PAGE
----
Swiss Stone Pine
A native of the Alps and Carpathian Mountains of central Europe, Swiss Stone Pine was introduced to the US as a tough and cold hardy addition to our suburban landscapes. It can attain heights of 80 to 120 feet high by 25-50 feet wide in its native environs, but usually attains a height of 40-60 feet and a width of 20-30 feet in the US. There are also several dwarf and miniature varieties that mature at lesser sizes, including some used for bonsai. Swiss Stone Pine is a slow growing species that can live 500-1000 years in its native climate and easily to 100 in the US. It develops and maintains a dense conical shape when young right through old age.
The needles are in bundles called fascicles in groups of five and are 2.5 to 4 inches long. They are blue green in color and soft to the touch. Young candles emerge light green and provide an interesting contrast in spring. The new needles usually persist for three years before dropping.
Fruits or cones are rounded 1.5-3” in size and appear alone or in clusters turning from green to brown and maturing in three seasons. The cones are often sliced and used to flavor local schnapps in Europe. The bark is a dark grayish brown with raised scaly plates as it matures, and can be quite attractive, especially when accented by winter snows.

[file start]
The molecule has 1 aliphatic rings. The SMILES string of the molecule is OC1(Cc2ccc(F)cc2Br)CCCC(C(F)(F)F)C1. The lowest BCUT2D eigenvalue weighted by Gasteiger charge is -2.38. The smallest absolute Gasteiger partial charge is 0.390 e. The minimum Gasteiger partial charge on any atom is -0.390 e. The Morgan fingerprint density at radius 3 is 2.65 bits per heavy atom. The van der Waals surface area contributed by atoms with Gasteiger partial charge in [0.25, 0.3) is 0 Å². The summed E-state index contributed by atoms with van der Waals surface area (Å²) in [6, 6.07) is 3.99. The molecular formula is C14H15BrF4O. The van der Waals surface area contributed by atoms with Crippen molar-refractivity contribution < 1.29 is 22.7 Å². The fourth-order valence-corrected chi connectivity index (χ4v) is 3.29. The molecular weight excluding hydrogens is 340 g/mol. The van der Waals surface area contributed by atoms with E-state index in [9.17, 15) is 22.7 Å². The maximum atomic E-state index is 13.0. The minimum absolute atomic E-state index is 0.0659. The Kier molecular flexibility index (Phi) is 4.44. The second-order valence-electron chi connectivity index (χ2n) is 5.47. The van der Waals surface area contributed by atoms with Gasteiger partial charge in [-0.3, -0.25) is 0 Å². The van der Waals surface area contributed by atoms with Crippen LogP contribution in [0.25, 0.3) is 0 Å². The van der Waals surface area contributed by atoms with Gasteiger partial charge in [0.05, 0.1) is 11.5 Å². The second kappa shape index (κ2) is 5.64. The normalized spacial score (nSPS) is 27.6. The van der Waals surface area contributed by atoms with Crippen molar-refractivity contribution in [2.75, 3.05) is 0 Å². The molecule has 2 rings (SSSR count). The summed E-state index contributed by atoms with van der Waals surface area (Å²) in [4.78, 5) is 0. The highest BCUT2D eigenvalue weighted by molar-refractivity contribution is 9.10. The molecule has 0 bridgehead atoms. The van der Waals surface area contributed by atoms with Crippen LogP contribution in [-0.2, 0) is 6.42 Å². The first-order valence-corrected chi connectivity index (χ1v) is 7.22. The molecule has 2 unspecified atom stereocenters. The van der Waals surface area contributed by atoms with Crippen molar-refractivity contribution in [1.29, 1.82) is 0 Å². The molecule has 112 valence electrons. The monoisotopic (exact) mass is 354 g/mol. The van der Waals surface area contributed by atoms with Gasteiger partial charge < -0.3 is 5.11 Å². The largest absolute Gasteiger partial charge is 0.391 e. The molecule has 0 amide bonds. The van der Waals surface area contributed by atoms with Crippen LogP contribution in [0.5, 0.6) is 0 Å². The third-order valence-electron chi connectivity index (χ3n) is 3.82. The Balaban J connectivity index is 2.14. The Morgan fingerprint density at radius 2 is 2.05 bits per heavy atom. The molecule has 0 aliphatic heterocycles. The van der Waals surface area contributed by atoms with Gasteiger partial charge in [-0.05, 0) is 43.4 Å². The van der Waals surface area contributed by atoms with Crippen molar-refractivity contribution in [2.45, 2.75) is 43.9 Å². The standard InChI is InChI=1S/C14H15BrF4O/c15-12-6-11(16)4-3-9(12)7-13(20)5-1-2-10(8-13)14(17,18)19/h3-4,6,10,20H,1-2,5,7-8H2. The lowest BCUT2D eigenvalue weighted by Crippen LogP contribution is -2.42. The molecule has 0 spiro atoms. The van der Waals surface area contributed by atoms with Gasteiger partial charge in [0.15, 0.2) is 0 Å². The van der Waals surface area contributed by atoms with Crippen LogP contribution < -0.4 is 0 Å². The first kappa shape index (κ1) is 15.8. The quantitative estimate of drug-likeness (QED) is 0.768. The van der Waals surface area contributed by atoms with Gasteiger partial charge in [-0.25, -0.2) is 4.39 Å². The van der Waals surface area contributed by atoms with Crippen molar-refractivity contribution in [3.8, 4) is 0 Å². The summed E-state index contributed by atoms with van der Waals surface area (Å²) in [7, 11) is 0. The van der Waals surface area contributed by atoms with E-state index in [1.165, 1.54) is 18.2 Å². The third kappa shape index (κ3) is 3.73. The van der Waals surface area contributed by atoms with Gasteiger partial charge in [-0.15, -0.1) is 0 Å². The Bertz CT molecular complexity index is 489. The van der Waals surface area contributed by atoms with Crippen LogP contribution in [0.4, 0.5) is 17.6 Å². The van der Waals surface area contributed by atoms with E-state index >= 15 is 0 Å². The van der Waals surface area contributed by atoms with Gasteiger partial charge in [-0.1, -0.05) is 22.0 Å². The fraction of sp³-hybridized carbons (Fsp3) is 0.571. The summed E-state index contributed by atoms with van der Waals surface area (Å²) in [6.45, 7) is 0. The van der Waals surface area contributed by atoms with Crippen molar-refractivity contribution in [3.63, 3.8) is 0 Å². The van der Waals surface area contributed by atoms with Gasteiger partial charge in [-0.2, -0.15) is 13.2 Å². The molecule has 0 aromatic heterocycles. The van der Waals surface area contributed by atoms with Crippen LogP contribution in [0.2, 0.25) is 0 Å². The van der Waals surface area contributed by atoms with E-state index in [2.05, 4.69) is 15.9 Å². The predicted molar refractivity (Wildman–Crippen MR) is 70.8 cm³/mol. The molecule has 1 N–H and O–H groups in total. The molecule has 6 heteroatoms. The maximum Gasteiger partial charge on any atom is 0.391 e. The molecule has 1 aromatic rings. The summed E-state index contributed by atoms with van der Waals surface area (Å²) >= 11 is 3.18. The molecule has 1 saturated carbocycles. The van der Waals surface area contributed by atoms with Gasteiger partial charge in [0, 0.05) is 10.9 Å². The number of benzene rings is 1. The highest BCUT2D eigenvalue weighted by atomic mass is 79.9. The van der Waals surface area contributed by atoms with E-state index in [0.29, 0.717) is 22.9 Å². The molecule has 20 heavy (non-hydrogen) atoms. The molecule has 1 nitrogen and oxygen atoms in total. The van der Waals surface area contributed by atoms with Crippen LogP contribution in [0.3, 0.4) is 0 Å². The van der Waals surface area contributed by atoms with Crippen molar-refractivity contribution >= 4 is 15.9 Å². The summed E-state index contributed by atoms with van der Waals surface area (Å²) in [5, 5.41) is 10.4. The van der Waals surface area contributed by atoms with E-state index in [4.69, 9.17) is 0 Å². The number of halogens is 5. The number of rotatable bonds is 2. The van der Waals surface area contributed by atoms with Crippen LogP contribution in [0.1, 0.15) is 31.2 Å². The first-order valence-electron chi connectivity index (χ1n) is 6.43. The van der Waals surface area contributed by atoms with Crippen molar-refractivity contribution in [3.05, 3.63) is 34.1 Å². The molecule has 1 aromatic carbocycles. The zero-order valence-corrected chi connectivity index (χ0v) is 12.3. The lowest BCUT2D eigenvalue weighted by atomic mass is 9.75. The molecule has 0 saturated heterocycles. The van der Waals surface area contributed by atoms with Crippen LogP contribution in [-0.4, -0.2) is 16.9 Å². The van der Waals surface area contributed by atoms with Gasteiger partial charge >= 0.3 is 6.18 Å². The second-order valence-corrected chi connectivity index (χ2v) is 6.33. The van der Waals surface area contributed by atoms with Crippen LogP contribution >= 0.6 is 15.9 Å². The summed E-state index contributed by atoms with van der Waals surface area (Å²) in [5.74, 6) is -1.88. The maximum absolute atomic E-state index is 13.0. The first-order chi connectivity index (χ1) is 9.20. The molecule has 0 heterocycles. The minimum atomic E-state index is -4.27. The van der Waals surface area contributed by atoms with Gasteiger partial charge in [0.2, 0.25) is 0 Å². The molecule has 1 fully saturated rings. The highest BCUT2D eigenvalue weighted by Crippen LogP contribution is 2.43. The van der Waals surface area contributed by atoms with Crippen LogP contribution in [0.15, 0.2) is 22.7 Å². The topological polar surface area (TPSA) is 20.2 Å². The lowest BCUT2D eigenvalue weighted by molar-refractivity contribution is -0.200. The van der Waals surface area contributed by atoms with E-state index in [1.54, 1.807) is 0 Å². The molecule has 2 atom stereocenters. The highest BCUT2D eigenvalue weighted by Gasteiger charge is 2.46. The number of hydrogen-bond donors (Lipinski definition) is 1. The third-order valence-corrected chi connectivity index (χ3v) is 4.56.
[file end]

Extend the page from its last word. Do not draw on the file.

Swiss Stone Pine is considered one of the hardiest of the pines able to be grown in sand or clay and tolerate urban, suburban and even drought conditions. It is a tough tree resistant to most insect and disease problems, including white pine blister rust.
Swiss Stone Pine can be hard to transplant, but once established, it is a cold hardy and low maintenance tree for the landscape. Providing a moist well drained soil with a sunny location, and good cultural practices of routine pruning to remove dead or diseased tissue, watering the root zone and not the foliage, and leaving fallen needles as a natural mulch is the best way to ensure the best performance from this worthy and attractive conifer.